According to Huygens' principle:

Every point on a wave-front may be considered a source of secondary spherical wavelets which spread out in the forward direction at the speed of light. The new wave-front is the tangential surface to all of these secondary wavelets.

Can you explain what actually is meant by a secondary wavelet. Is it just a copy of wavefront pasted at every point of the original wavefront?

  • $\begingroup$ No one can tell you what the original wave is made of. A secondary wavelet would be even harder to explain. Light is best explained with billions of individual photons. $\endgroup$ Commented May 9, 2018 at 20:58
  • $\begingroup$ Did you want the answer about the physical manifestation of the econdary wavelet, or do you just want to know how to apply Huygen's principle? $\endgroup$
    – JMLCarter
    Commented May 9, 2018 at 21:03
  • $\begingroup$ can you clarify "Is it just a copy of wavefront pasted at every point of the original wavefront?" $\endgroup$
    – user45664
    Commented Aug 19, 2018 at 16:48

2 Answers 2


Since your question is about secondary wavelets, let's turn away from light for a second. Let's look at water waves instead. If you drop a stone in a pond, spherical waves spread out from the point where the stone hits the water (though we only see the 'circular' waves at the surface). The waves can be thought of as transmitting the disturbance that the stone caused. Hence, whenever there is a "disturbance" at a point, spherical waves will spread out from that point. Huygens postulated that since a wavefront is a line (more accurately a surface) made of 'disturbances' in phase with each other, each point on that wavefront can be thought of as being the center of its own spherical wave, just as the stone's disturbance is the center of a spherical wave. A secondary wavelet is therefore a wave caused by a disturbance that is itself a result of another disturbance. Ie, a disturbance causes a wave (primary) and each point on that wave is a disturbance which causes its own wave (secondary wavelets)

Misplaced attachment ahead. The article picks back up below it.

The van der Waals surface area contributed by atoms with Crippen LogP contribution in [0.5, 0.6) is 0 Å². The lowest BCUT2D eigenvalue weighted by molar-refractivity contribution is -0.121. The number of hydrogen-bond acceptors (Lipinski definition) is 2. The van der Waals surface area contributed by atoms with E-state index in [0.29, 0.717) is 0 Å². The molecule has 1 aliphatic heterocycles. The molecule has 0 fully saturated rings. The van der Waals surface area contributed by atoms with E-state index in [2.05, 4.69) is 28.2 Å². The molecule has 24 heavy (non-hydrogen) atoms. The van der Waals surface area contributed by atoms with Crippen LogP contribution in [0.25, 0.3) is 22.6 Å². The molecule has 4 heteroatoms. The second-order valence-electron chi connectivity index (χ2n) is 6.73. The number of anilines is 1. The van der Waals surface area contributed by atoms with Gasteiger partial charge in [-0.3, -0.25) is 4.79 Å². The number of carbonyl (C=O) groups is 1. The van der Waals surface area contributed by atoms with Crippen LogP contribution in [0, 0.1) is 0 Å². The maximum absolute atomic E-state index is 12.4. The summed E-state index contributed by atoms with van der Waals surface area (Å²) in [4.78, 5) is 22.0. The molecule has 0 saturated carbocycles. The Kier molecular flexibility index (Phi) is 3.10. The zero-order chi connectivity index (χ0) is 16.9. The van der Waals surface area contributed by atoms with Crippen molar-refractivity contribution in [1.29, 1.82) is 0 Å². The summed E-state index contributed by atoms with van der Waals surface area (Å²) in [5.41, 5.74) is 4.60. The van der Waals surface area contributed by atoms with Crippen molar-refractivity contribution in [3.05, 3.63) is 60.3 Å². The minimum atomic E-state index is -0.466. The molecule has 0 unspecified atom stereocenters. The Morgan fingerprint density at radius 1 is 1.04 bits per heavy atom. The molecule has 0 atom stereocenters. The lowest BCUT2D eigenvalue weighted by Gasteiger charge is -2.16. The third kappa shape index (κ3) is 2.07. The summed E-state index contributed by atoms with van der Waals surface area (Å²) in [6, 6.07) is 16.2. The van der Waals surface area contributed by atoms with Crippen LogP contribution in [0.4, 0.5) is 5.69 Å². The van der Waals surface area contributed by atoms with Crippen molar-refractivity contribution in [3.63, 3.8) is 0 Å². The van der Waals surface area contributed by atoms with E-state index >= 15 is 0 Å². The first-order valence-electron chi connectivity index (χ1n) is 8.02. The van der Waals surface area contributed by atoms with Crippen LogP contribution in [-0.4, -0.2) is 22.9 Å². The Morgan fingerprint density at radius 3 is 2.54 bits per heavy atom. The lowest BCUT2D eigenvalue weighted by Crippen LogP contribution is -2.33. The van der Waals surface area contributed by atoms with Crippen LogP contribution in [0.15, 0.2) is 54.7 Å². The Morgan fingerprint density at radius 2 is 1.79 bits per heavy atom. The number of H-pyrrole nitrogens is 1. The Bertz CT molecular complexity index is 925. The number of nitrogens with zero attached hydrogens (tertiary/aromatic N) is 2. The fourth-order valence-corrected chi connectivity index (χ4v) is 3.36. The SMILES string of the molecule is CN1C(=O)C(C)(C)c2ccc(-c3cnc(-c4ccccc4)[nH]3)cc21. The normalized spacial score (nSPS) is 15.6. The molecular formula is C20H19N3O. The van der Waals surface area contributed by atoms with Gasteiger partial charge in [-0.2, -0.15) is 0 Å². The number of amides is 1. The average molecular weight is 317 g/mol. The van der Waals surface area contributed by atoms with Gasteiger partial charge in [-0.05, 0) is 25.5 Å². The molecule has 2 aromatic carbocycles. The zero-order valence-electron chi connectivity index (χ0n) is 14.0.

• $\begingroup$ Permission to cite in my 12th grade investigatory project? $\endgroup$ Commented Nov 2, 2019 at 7:36
  • $\begingroup$ @VaradMahashabde sorry I hadn't logged on in ages. If it's still relevant feel free to cite $\endgroup$ Commented Jul 14, 2020 at 15:52
  • $\begingroup$ Already submitted the project 😅😂 $\endgroup$ Commented Jul 16, 2020 at 14:16

Re. {slightly edited}


"Huygens’ principle (Christaan Huygens, 1629-1695, published about 1690) describes how a wavefront moves in space. According to this principle, we imagine that each point on the wavefront acts as a point source that emits spherical wavelets. These wavelets travel with the velocity of light in the medium. At any later time, the total wavefront is the envelope that encloses all of these wavelets. That is, the tangent line (or surface) that joins the front surface of each one of them."

The key words here are 'we imagine'. Huygens' Principle as used now is intended to be a model of wave propagation. It is not now used to describe the actual physics ( for that we need strings, springs, air, water, etc. ....). However Huygens originally did intend it to describe the physics--see Treatise on Light https://www.gutenberg.org/files/14725/14725-h/14725-h.htm

To answer your question: A secondary wavelet means an imaginary point source at every point of the original wavefront emitting a spherical wave of the same form (or shape in time) as the original wave.


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